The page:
Island of Despair.

It’s been a little while since I’ve written about depression. A number of things I’ve run across lately have made me think about it more and assess just how well I really am doing. Outwardly, I seem to be doing a lot better, but in some ways still the same.

I’ve been having discussions on Twitter about AltAc (Alternative academic) careers and what exactly is keeping me from exploring more things– AltAc or not. One is certainly the mindset probably common amongst academics ‘who would hire me?’ (from @FromPhDtolife). Another is the feeling that I’m a robot that doesn’t understand interaction with other people (a lack of networking, basically).

While that was going on, @Dr24hours published a post on his Infactorium blog about the tragic death of Philip Seymor Hoffman and addiction. He wrote about how addiction can come back; that it’s never fully behind you. And that is also often true of depression. He said addiction is a little less vexing in a way because it’s known what exactly to avoid whereas depression is a bit more nebulous.

And then there’s just my life and work. I’m not sure how much better I can say I’m really doing. I’m working longer hours, doing new things, but still feel kind of dead inside, not engaging very well with the world, like a neutrino that just passes through nearly everything. And I still feel that some of my mental habits and self-care aren’t the best.

Jonathan Rottenberg (@JonRottenberg) wrote this in the Chronicle about basically about not staying in the dark about our experiences with depression, as one thing that lets it fester is isolation. Isolation is not good for humans. While I don’t know if I fully agree that ‘if you just talk about it it’ll go away’ is right, it is something that needs to be spoken about more. And I can’t speak for other depressives, but I am glad to live in a time when there are many different ways to treat depression. Exercise, medication (in some cases, like mine, really does make a difference), new hobbies, changing contexts, challenging negative/ruminative thinking, gratitude journals, and anything else that could work for someone; I talked about Andrew Solomon’s TED talk that I think is fantastic with respect to this.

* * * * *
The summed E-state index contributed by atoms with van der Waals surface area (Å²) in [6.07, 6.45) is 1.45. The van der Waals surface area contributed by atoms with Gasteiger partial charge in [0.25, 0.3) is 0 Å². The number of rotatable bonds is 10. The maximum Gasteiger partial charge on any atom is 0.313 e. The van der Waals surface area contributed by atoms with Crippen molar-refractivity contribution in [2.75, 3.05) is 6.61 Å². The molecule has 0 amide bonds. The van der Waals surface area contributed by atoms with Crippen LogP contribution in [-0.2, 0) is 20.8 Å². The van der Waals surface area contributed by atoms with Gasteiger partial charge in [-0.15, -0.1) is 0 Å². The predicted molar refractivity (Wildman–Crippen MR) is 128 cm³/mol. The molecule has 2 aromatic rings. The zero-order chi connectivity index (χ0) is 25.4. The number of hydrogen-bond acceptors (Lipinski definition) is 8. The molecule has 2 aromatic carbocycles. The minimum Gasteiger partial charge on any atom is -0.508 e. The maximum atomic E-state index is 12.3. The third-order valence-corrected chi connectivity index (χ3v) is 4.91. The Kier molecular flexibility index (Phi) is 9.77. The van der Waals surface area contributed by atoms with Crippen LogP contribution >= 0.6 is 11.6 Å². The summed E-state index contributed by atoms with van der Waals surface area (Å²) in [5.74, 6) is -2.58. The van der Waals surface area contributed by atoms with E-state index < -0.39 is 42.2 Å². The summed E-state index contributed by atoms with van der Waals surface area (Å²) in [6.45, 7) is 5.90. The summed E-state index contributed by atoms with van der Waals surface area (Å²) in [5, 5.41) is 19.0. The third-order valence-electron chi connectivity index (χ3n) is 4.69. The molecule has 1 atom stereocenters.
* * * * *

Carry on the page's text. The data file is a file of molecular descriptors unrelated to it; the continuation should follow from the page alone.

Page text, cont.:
And being depressed does not mean someone can’t be successful (there are tons of examples). One is Ben Lillie (@BenLillie), co-creator of the Story Collider (scientists telling stories about how science has influenced their lives) told the story of his successful career in science that made him depressed and miserable. He talks about something that I also feel, that I’m just not connecting with people very well, not able to empathize very well or really gauge people’s reactions to me very well. For him, going off his anti-depressants really led him to his new path, and I may try the experiment of going off mine now that I feel like my mind has a lot more productive thinking habits.

I was listening to my iTunes library the other day stuck at home when it was snowing very hard outside and Jewel’s ‘Hands’ came on that a friend of mine sent me when I was at my lowest of lows of my depression (yes, it’s a Jewel song, I know…I’m sticking up for my fellow Alaskan). It made me tear up and put me back in those horrible moments when I felt worthless, useless, and hoping I’d get run over by a bus. One of the lyrics is

 “I won’t be made useless on my island of despair” 

Depressed doesn’t mean unable or defective (even though the depressed person might well feel that way and basically be unable to be convinced otherwise). It does make things harder; and there are days when depression wins and nothing happens (my big fear after being depressed for a long time– that nothing will happen to me, that I’ll just go through life like a zombie).

The only thing I can say is to keep swimming– even if it’s upstream. A friend of mine and I say that to each other a lot as a reminder that even though life is hard, it’s important to keep going. Discover new things that work for you. Experiment, interrogate, and change. It’s not easy by any means, especially if your own brain is aligned against you, but luckily the brain is remarkable in that it is plastic and new habits can form!

To write this post, I delved into some past posts and realize that throughout the history of this blog, I’ve been a lot more upbeat than I thought. I think one reason is that as much as I write about myself, I’ve tried to focus on other people who I have always been able to celebrate and be positive about. And I also write a lot about how to not go down my path into depression; I wouldn’t wish depression on anyone.

I may just be starting to be able to talk myself up a bit more. That is a version of the ‘Who would hire me?’ stumbling block. How can I answer that if I can’t be very positive about myself?

The big goal this year is to be able to sell myself effectively; in all areas of my life and hopefully get off the island of despair that I still find myself on all too often.

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Author: Ian Street

Ian is a plant scientist and science writer relating stories of plant science and scientists on his blog, The Quiet Branches as well as other outlets. You can find him on Twitter @IHStreet.

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